Although there are still a few regressive Leftists who can’t bear to utter the word “Islam” in the same sentence as words like “terrorism,” “homophobia,” or “misogyny,” I sense that the previously clueless are beginning to see the connection, a connection palpably obvious to those who don’t hold that having pigmented skin guarantees moral virtue. Hillary Clinton, with a reporter holding her feet to the fire, mentioned the connection yesterday. And on the Internet I’m beginning to see some bloggers (you know who you are) begin to call out Islam for its homophobia.
I think this may be a watershed moment, though, tragically, it took the deaths of fifty people to bring it on. And we want to have a discussion of the connection between religious ideology and oppression, for if liberals don’t, Donald Trump gets more votes from frustrated people who can’t stand the pervasive ignoring and exculpation of Islamic ideology.
The discussion about conservative Christianity and homophobia, as well as the marginalization of women, has been going on for some time (remember l’affaire Kim Davis?) We all recognize the connection, and I don’t hear people asserting that religion had no part in Kim Davis’s bigotry. But Islam has so far been immune, and in the first sentence of this piece I told you why.
No longer, or so I think—and hope. Today three major newspapers have published editorials underlining the religously-based homophobia of Islam; and a liberal Muslim, Maajid Nawaz, published an even more explicit article on The Daily Beast website. It’s time we had a conversation about Islam, just as we’ve had it about the malfeasance of evangelical Christianity and Catholicism.
Why is the horrible mass murder in Orlando inciting this discussion? Is it the fact that it was gays that were murdered, and in the United States rather than Iran or Iraq? Why haven’t the murders of atheists in Bangladesh stimulated a conversation about Islam’s pervasive demonization of infidels and apostates? Why weren’t the mass sexual attacks in Cologne enough to begin a conversation about Islam and the oppression of women? Why didn’t the state-sponsored hatred against Jews, which appears regularly in Middle Eastern media, start a similar conversation about Islam and anti-Semitism?I don’t know, but somehow what happened in Orlando seems to be a tipping point. It’s early days, of course, but I hope I’m right, and that from now on those who discuss the dangers of extreme Muslim ideology won’t immediately be written off as bigots or racists.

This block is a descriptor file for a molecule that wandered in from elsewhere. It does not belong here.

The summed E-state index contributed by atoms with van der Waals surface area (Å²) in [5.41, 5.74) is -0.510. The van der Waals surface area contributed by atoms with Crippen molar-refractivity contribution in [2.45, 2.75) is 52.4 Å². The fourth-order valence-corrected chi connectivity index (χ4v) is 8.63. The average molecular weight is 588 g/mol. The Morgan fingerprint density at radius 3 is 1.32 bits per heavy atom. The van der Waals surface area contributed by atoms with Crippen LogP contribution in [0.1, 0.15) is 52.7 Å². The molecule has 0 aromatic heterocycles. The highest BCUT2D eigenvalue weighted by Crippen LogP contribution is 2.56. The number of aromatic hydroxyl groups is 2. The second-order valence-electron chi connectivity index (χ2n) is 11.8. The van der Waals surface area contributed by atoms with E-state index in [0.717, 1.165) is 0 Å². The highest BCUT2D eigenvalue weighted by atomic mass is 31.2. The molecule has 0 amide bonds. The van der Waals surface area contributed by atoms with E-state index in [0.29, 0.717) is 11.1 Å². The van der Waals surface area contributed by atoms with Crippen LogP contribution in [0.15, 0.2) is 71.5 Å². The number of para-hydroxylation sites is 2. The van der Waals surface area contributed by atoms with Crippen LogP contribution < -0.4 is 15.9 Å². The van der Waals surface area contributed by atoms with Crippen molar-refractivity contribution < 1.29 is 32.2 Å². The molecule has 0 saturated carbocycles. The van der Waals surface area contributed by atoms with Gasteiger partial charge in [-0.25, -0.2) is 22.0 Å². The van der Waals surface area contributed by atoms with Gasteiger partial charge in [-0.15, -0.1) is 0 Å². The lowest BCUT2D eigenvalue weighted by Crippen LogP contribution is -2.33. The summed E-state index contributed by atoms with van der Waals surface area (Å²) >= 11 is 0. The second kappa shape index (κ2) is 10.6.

Here are the four articles you should read, with a tiny excerpt from each. All seem to be written by either religious Muslims, ex-Muslims, or descendants of Muslims, and all are good. The pieces by Hirsi Ali and Nawaz are especially worth reading.
“LGBT Muslims do exist, and they are grieving. It’s time for acceptance, ” by Amanullah De Sondy in the Washington Post:
I’ve spent more than a decade researching Islamic masculinities, including five years living and teaching in Florida before I moved last year. I have heard some Western Muslim leaders step haltingly toward acceptance. But most of what I have heard, when Muslim leaders speak to the LGBT believers in their midst, is callous disregard or deafening silence.
. . . As I have monitored the evolving statements of Western Muslim leaders — most of whom are straight — over the years, here’s what I have heard: a slight movement with regard to LGBT issues by some. Many are silent, but some have realized that the issue must now be publicly addressed, especially with the rise of countries adopting same-sex-marriage bills.
There are lesbian, gay, bisexual and transgender Muslims who stand proud in their understanding that they have a God-given right to claim their gender and sexuality. But the religious leaders who speak out at all on LGBT issues say only this — reluctant and guarded — “Hate the sin and not the sinner.” From the discussions I have had informally with these leaders, this is as far as they think they can go without losing their own followers.
“The Muslim silence on gay rights” by Bilal Qureshi in the New York Times:
No religion has a monopoly on homophobia. The track record of exclusion and outright abuse of gay men and women in the name of God is a depressing reality across faiths. But we cannot use those analogies to excuse our own shortcomings. Omar Mateen went on a rampage at a gay club out of hatred he attributed to his faith. He shot and massacred Americans for thriving in their safe space, for being among those they love and were loved by, and he did it during both Ramadan and a Pride Month that epitomizes self-love in the face of hate. The toxic cocktail of gun violence, unchecked mental illness and deranged ideology that propelled the massacre at Pulse is a threat to all Americans.